Future Reflections Winter/Spring 2000, Vol. 19 No. 1

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Technology and the Blind Lawyer

by Chris Danielsen

Reprinted from the February, 1999 edition of The Palmetto Blind, a publication of the NFB of South Carolina.

 

For the few blind attorneys practicing law in the 1950’s, productivity depended almost entirely on the assistance of sighted people, such as secretaries or paralegals. Today, however, the practice of law is much more accessible to the average blind attorney due to the advent of various items that use computer technology. A blind attorney nowadays can read documents and materials relating to a case with  an optical character recognition (OCR) system. He/she can generate documents such as correspondence and court papers—and even take his file to court—with a portable note taker like a Braille ‘n Speak. The purpose of this article is to discuss briefly how blind attorneys accomplish these tasks through the use of currently available and reasonably affordable technology.

For approximately $5,000, an individual can purchase an IBM-compatible personal computer, an optical character recognition system, and the speech software that will allow these items to be used effectively by the blind. A practicing attorney can use these devices in the following ways: to draft legal correspondence and documents, to research current law in the preparation of a case, and to read correspondence and documents from other parties.

Many people do not realize that the practice of law involves more than appearing in court. It requires reading, obtaining, and processing vast amounts of information. In fact, the practice of law involves a lot of paperwork, and just a little court time. Therefore, the attorney who uses this technology effectively has a good chance of establishing a successful practice.

While nothing has yet been able to replace the human eye in terms of efficiency, document scanners and the software that turns the scanned images into text that can be spoken by a voice synthesizer, has made reading the vast amounts of paperwork heaped on attorneys every day much easier. Furthermore, since the scanned documents can be stored as files, the blind attorney has a virtual file on his computer that he can access at any time without assistance. For example, a client’s entire file can be scanned into the computer and stored on disk for later reference. Similarly, documents like court rules, cases, and statutes can also be stored in this way. It is no longer necessary to sit down with a sighted reader to retrieve this information, although sometimes it is still helpful.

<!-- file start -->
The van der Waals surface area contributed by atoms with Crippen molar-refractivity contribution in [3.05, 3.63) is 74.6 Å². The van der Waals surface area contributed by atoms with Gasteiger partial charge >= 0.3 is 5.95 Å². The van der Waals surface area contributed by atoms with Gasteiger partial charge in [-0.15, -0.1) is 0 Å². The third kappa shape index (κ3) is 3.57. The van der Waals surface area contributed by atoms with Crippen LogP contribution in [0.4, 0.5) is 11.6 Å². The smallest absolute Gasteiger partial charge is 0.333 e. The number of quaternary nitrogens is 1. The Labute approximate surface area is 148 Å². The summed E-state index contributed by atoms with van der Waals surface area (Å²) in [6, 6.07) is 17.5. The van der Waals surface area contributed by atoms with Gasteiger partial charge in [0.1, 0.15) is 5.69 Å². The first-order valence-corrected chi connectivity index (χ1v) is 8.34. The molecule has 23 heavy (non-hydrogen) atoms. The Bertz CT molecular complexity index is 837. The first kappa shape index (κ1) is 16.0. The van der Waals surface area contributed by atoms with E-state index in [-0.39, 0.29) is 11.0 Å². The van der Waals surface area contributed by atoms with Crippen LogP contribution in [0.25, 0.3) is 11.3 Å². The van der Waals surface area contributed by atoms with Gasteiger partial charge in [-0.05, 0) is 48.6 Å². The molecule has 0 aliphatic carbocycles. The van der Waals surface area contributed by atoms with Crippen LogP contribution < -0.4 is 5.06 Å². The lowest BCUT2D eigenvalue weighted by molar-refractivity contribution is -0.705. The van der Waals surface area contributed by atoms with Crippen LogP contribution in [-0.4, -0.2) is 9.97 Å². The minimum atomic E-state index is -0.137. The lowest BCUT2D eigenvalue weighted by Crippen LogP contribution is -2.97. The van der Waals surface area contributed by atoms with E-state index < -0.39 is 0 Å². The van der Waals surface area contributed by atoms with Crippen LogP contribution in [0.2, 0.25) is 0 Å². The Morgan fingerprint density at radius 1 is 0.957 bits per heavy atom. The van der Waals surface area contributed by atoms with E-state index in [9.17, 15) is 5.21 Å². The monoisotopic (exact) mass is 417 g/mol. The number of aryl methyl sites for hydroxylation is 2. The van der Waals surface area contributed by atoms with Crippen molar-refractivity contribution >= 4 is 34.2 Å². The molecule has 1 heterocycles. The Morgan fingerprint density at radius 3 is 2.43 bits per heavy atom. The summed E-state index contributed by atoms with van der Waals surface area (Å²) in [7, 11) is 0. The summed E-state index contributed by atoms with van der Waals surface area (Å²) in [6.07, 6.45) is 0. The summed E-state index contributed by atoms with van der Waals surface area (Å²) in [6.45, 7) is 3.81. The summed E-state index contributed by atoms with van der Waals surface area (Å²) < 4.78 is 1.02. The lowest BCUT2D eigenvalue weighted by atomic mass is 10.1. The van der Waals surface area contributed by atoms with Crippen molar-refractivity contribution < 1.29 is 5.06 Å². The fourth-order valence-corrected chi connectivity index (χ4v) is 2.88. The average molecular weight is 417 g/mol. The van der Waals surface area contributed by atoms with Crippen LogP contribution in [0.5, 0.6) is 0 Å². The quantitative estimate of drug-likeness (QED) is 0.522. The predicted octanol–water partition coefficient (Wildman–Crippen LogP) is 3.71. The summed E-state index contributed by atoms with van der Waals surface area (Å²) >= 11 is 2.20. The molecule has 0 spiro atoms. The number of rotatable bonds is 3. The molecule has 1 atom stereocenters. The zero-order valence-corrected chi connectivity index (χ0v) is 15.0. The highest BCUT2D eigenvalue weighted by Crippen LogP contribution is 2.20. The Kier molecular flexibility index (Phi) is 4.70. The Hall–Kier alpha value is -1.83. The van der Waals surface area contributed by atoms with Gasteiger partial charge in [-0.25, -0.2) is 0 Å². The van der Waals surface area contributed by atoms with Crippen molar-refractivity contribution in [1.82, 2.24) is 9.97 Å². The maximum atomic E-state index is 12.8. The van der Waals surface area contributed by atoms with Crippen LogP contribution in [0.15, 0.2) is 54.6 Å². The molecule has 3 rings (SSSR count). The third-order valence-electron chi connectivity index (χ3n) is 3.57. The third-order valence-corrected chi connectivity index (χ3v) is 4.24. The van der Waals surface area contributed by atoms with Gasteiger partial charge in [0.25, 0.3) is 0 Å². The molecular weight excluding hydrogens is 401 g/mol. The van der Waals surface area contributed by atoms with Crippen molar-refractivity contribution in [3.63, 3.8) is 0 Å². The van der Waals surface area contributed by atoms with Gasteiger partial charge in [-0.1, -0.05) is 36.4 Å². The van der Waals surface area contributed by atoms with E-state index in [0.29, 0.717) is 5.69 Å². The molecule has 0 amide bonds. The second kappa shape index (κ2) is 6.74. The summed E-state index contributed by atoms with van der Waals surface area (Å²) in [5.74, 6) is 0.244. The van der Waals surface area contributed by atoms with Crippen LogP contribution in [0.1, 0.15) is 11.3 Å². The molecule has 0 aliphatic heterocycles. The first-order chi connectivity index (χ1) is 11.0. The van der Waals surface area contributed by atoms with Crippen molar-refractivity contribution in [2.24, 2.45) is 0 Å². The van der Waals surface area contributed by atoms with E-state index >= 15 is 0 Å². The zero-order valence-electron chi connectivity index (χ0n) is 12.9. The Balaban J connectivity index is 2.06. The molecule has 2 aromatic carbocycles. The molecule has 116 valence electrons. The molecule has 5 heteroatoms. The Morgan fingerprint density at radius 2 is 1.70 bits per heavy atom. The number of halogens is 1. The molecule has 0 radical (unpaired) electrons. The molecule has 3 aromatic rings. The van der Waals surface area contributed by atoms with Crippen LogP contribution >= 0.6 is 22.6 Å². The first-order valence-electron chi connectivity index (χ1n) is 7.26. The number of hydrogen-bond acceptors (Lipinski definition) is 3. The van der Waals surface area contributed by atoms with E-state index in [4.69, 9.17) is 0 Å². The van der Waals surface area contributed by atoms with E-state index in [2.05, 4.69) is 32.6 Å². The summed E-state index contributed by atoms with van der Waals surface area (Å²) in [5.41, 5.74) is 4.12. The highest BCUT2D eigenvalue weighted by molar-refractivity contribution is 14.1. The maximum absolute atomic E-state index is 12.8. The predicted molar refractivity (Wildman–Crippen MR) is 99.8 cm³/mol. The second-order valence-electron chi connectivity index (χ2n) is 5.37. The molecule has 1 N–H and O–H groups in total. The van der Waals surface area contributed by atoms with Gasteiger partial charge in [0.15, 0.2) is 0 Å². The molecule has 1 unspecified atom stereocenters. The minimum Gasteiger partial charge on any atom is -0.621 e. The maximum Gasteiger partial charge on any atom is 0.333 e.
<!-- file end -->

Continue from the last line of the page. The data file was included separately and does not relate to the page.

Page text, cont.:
The computer itself, equipped with proper adaptive software for speech or large print, is a tremendous help to the blind attorney. Not only can the computer serve as a convenient way to generate documents, but it has also become the preferred means of legal research for both blind and sighted attorneys. Information that once required a large library space to store and keep current can now be stored on a CD-Rom or computer hard drive. In addition, if the computer has a modem, various on-line information sources can be accessed, providing up-to-the minute information on statutes, cases, and even pending legislation.

 Computer-assisted legal research has radically altered the practice of law for everyone, but it is of particular help to blind attorneys, who no longer need a reader to go to the law library with them and flip through countless pages of legal texts. In short, a blind individual can enter the practice of law with relative ease and be more competitive with his sighted peers than ever before.

In addition to the devices and techniques described above, portable technology like the Braille ‘n Speak and the Braille Lite can be immensely helpful to a blind attorney, in much the same way a laptop computer assists many sighted attorneys. It is not uncommon to see an attorney carry his laptop to court, not only to retrieve information about the case, but to do actual research and make arguments on a moment’s notice. A Braille ‘n Speak or Braille Lite can be used in the same way.

In closing, while technology will never replace good Braille literacy skills, it would be wise for anyone contemplating entering the practice of law to become proficient in the use of adaptive technology. After all, the sighted legal community certainly has. The leading firms of the twenty-first century will be on the cutting edge of using advanced technology in the practice of law. In order to stay competitive in today’s legal professions, it’s a good idea to stay up-to-date with today’s technology.

 

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